11 Mar 2010








Economic Development Marketing: Present and Future

Mr. Monzon co-founded GIS Planning Inc., one of the fastest-growing 5,000 private companies in the United States, according to Inc Magazine. As developer of the first GIS-based website for economic development, Mr. Monzon is an entrepreneur, innovator and technology professional. With over 15 years of experience developing location-based applications and GIS based websites, he has received multiple awards in both the field of Economic Development and Geographic Information Systems. His work has appeared in The Wall Street Journal, CNN, NBC News, and numerous GIS-related publications. Mr. Monzon has lectured about Internet GIS in Europe, the United States, and Latin America. Prior to GIS Planning, Mr. Monzon worked for Vectiv, an online GIS site selection company focused on the retail industry.

Economic developers must be adept at implementing marketing strategies to promote their communities and grow their local economies. They must know how to communicate with businesses to be successful in this pursuit. Recent changes in communication, especially the rise of the Internet, are profoundly altering how business communication and research takes place, and are influencing how businesses engage in the process of site selection and interact with economic development organizations.


Many economic development agencies are responding to these changes through the way they market their communities and provide their services. Others have been left scrambling to make sense of how their industry is changing. Economic development organizations and local governments often do not match the speed of the private sector when it comes to restructuring business practices to respond to new challenges and opportunities. At the same time, benchmarking the success of economic development marketing efforts is difficult, as there are no typical “sales” data to point to as is the case with typical marketing.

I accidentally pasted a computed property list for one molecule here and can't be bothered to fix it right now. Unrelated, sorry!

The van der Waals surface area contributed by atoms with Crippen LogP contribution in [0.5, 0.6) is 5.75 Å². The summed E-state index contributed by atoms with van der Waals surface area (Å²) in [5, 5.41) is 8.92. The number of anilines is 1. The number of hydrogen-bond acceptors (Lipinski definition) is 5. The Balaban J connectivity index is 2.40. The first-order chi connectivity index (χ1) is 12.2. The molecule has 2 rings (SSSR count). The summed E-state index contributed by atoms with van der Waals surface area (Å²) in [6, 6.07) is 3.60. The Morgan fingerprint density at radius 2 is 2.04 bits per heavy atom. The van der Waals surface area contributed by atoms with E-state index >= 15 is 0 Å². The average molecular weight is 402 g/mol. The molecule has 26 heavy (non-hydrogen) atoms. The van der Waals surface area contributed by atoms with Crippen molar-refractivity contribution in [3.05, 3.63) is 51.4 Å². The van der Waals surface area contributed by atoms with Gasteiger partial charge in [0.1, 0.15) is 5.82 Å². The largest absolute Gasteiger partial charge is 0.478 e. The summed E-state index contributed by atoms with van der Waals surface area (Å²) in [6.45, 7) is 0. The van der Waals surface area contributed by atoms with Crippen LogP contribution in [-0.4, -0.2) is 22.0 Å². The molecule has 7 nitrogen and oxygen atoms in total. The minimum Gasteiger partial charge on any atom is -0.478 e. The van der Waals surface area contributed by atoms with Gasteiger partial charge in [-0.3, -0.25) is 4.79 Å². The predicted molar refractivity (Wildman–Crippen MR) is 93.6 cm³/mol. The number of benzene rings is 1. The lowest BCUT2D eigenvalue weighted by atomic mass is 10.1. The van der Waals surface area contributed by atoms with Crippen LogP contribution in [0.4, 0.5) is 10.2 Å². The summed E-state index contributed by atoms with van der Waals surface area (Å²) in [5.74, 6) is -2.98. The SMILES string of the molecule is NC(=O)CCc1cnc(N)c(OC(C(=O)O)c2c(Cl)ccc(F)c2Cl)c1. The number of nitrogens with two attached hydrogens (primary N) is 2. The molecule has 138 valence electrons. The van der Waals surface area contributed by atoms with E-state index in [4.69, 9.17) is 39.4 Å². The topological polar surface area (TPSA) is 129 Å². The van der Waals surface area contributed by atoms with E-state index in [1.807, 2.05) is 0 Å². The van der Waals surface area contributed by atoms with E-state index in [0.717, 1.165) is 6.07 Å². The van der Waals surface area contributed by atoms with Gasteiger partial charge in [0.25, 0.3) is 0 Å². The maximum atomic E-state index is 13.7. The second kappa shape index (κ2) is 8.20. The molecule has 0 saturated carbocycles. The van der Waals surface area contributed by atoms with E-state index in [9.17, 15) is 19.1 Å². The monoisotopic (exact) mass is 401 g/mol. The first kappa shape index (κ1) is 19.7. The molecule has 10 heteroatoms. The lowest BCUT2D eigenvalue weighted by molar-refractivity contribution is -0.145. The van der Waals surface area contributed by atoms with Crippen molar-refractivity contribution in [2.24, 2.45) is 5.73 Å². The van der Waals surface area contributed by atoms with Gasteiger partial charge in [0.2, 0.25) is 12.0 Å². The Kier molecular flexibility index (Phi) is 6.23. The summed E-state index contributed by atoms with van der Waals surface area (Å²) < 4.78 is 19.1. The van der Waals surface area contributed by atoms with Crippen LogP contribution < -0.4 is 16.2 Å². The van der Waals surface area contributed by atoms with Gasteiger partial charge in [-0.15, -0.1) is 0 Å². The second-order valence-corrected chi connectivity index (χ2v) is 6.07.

There is limited long-term research about economic development marketing strategies’ efficacy or the different ways of measuring success. This is further complicated by the lack of industry-standardized or easily-measurable metrics economic developers use to evaluate their own marketing programs. Technology advances and globalization changes have only increased the dynamic nature of marketing, so economic developers are now reevaluating how to most effectively communicate with businesses. As the paths of communication between communities and business have broadened and the business demands for rapid information communication have increased, the necessity of effective marketing communication has become more crucial.


Economic Development Marketing 2008

This book, through analysis of a nationwide survey of economic development practitioners, examines how economic developers are using strategies to market their communities and their services. The book investigates changes in marketing over time and the effectiveness of the strategies used. Results from a separate survey of site selection consultants and corporate real estate professionals were brought in to determine how the marketing practices of economic development practitioners compare to the behavior and preferences of those involved in corporate site selection.


This study has resulted in several key findings:
• Economic development organizations’ budget allocations for marketing strategies do not always correlate with the effectiveness of each strategy. This indicates a lag between awareness and action. For example, print advertising, which received very low effectiveness ratings, receives the second highest average budget allocation.
• The most effective marketing strategy for economic development is the organization’s website. This was consistently reported by both economic developers and site selectors. Face- to-face marketing strategies also received high marks.